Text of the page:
Reprinted with permission from
"The Needs of the Dying"
by David Kessler
Harper Collins Publishers (1997)
Public Grief, although thought of as a new phenomenon, is not. From man's earliest records people gathered together to share a loss in villages and towns throughout recorded history. In modern times, with television, we are able to get to know people we have never met in a way we never thought possible. When that person dies, we feel a personal loss, even though they are not a member of our family or a close friend.
With the advent of modern media, this new type of Public Grief became widely experienced with the television coverage of the death and funeral of President John F. Kennedy. Other examples of Public Grief are the deaths of President Reagan and President Gerald Ford. We publicly have mourned Princess Dianna, JFK Jr, Mother Teresa and Pope John Paul II. It is also experienced with events such as September 11 and the war in Iraq.
Seeing a funeral, coffins or a tragic event replayed on television can be helpful if one is prepared for it and it is done appropriately. If done for shock value or with an agenda it can possibly cause trauma and /or complicate the grieving process. Sometimes we revisit loss to help us understand what has happened to our loved ones and us. On anniversaries of such events as Hurricane Katrina and September 11 we may watch TV and media coverage to remember, to commemorate, to grieve and to reassure ourselves that an event and our loved ones will never be forgotten.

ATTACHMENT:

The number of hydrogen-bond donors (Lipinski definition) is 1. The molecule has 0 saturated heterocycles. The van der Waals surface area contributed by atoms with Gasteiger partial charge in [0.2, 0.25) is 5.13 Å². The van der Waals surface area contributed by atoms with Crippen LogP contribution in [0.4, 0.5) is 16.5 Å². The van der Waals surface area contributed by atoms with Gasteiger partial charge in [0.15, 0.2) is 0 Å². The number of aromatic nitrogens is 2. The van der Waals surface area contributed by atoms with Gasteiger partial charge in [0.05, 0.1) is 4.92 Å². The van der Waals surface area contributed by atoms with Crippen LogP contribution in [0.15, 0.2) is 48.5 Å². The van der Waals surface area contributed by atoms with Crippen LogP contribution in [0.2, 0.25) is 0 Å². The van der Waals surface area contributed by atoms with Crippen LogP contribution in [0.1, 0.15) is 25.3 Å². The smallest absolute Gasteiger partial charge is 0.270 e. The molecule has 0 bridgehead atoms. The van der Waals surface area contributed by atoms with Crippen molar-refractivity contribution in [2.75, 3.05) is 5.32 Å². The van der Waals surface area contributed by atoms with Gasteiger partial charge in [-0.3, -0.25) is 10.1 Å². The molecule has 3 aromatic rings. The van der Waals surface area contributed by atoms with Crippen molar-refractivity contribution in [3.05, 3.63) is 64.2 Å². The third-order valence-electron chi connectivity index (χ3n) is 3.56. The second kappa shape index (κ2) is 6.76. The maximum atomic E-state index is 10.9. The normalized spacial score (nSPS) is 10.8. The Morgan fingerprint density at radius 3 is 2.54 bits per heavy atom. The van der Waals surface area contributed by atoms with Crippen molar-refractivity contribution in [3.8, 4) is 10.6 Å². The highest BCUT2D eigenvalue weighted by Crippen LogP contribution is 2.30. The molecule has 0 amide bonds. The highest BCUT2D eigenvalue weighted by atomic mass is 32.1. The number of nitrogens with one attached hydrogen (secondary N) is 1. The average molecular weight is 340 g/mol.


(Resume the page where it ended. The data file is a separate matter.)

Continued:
There is also Public Anticipatory Grief, through TV and radio, where we begin to experience grief, collectively, before the actual loss;and, sometimes the loss may not even happen, such as Baby Jessica. We were all very concerned that she would not be able to be rescued and we feared the worst;but, thankfully, she was rescued.
This type of grief is normal and many people are surprised at the deepness of emotions that we can feel for public figures that we have never actually met and situations we have never experienced ourselves. When a President dies we feel the loss of a leadership figure;sometimes a President may be our ultimate father figure. As children we are taught to look up to them and in death they remind us that "all that lives someday dies".
What we see on TV is not always what grief looks like when the cameras are not present. Jackie Kennedy chose a public image of the strong widow. That did not mean she did not cry privately. Grief is as individual as a fingerprint and as unique as each one of us is publicly and privately. Mourning is what we do externally. Grief is what we feel inside. The public image of mourning is very different than the private reality of a widow's grief. The mourning of a President assassinated in his Presidency was very different than the mourning of a President stricken with Alzheimer's. Betty Ford gave a glimpse of her grief in mourning a President who lived well into old age. Each Presidential memorial usually reflects how a President lived and how he died.
If you find yourself having strong feelings of grief for a public figure that you have known – just remember those feelings are normal, natural and perhaps as old as time itself. What you can do is find ways to externalize your grief in the form of mourning. Here are some things that you may do: